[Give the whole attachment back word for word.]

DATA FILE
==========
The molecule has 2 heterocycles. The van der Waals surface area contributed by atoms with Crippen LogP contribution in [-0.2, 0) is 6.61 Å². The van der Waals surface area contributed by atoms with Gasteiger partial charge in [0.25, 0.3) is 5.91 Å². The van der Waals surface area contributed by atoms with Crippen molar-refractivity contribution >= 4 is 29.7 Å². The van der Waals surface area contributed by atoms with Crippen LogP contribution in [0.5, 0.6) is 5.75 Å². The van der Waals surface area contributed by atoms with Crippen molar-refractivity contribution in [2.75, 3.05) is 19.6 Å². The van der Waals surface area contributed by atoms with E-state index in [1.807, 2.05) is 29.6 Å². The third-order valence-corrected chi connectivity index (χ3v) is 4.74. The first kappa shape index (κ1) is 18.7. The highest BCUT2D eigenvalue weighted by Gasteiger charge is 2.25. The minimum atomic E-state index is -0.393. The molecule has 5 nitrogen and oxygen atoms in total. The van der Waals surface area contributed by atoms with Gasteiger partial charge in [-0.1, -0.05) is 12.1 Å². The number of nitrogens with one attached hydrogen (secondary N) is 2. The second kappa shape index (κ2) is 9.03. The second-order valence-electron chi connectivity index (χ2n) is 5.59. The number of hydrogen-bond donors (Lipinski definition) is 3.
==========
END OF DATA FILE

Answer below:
The molecule has 2 heterocycles. The van der Waals surface area contributed by atoms with Crippen LogP contribution in [-0.2, 0) is 6.61 Å². The van der Waals surface area contributed by atoms with Gasteiger partial charge in [0.25, 0.3) is 5.91 Å². The van der Waals surface area contributed by atoms with Crippen molar-refractivity contribution >= 4 is 29.7 Å². The van der Waals surface area contributed by atoms with Crippen LogP contribution in [0.5, 0.6) is 5.75 Å². The van der Waals surface area contributed by atoms with Crippen molar-refractivity contribution in [2.75, 3.05) is 19.6 Å². The van der Waals surface area contributed by atoms with E-state index in [1.807, 2.05) is 29.6 Å². The third-order valence-corrected chi connectivity index (χ3v) is 4.74. The first kappa shape index (κ1) is 18.7. The highest BCUT2D eigenvalue weighted by Gasteiger charge is 2.25. The minimum atomic E-state index is -0.393. The molecule has 5 nitrogen and oxygen atoms in total. The van der Waals surface area contributed by atoms with Gasteiger partial charge in [-0.1, -0.05) is 12.1 Å². The number of nitrogens with one attached hydrogen (secondary N) is 2. The second kappa shape index (κ2) is 9.03. The second-order valence-electron chi connectivity index (χ2n) is 5.59. The number of hydrogen-bond donors (Lipinski definition) is 3.